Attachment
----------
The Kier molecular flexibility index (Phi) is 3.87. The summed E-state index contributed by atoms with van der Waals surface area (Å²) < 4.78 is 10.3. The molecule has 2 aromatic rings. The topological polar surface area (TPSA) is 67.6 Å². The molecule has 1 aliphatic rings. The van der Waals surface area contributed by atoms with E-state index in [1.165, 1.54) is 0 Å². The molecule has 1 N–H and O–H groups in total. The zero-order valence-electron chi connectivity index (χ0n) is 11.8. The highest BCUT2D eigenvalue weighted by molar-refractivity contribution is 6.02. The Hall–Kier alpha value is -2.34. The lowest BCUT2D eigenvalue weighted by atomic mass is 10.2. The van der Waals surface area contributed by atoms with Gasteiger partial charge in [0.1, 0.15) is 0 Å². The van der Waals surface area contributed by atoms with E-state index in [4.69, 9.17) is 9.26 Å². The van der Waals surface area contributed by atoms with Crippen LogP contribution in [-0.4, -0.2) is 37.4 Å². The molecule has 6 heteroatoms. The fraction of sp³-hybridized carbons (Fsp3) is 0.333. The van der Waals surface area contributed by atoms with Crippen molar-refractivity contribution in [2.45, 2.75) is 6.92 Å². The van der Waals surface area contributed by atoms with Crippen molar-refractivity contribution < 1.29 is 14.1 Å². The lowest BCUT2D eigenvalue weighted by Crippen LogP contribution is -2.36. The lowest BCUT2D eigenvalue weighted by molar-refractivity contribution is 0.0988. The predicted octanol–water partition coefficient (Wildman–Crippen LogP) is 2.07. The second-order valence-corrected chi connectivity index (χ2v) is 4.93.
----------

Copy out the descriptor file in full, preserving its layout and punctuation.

The Kier molecular flexibility index (Phi) is 3.87. The summed E-state index contributed by atoms with van der Waals surface area (Å²) < 4.78 is 10.3. The molecule has 2 aromatic rings. The topological polar surface area (TPSA) is 67.6 Å². The molecule has 1 aliphatic rings. The van der Waals surface area contributed by atoms with E-state index in [1.165, 1.54) is 0 Å². The molecule has 1 N–H and O–H groups in total. The zero-order valence-electron chi connectivity index (χ0n) is 11.8. The highest BCUT2D eigenvalue weighted by molar-refractivity contribution is 6.02. The Hall–Kier alpha value is -2.34. The lowest BCUT2D eigenvalue weighted by atomic mass is 10.2. The van der Waals surface area contributed by atoms with Gasteiger partial charge in [0.1, 0.15) is 0 Å². The van der Waals surface area contributed by atoms with E-state index in [4.69, 9.17) is 9.26 Å². The van der Waals surface area contributed by atoms with Crippen LogP contribution in [-0.4, -0.2) is 37.4 Å². The molecule has 6 heteroatoms. The fraction of sp³-hybridized carbons (Fsp3) is 0.333. The van der Waals surface area contributed by atoms with Crippen molar-refractivity contribution in [2.45, 2.75) is 6.92 Å². The van der Waals surface area contributed by atoms with Crippen molar-refractivity contribution < 1.29 is 14.1 Å². The lowest BCUT2D eigenvalue weighted by Crippen LogP contribution is -2.36. The lowest BCUT2D eigenvalue weighted by molar-refractivity contribution is 0.0988. The predicted octanol–water partition coefficient (Wildman–Crippen LogP) is 2.07. The second-order valence-corrected chi connectivity index (χ2v) is 4.93.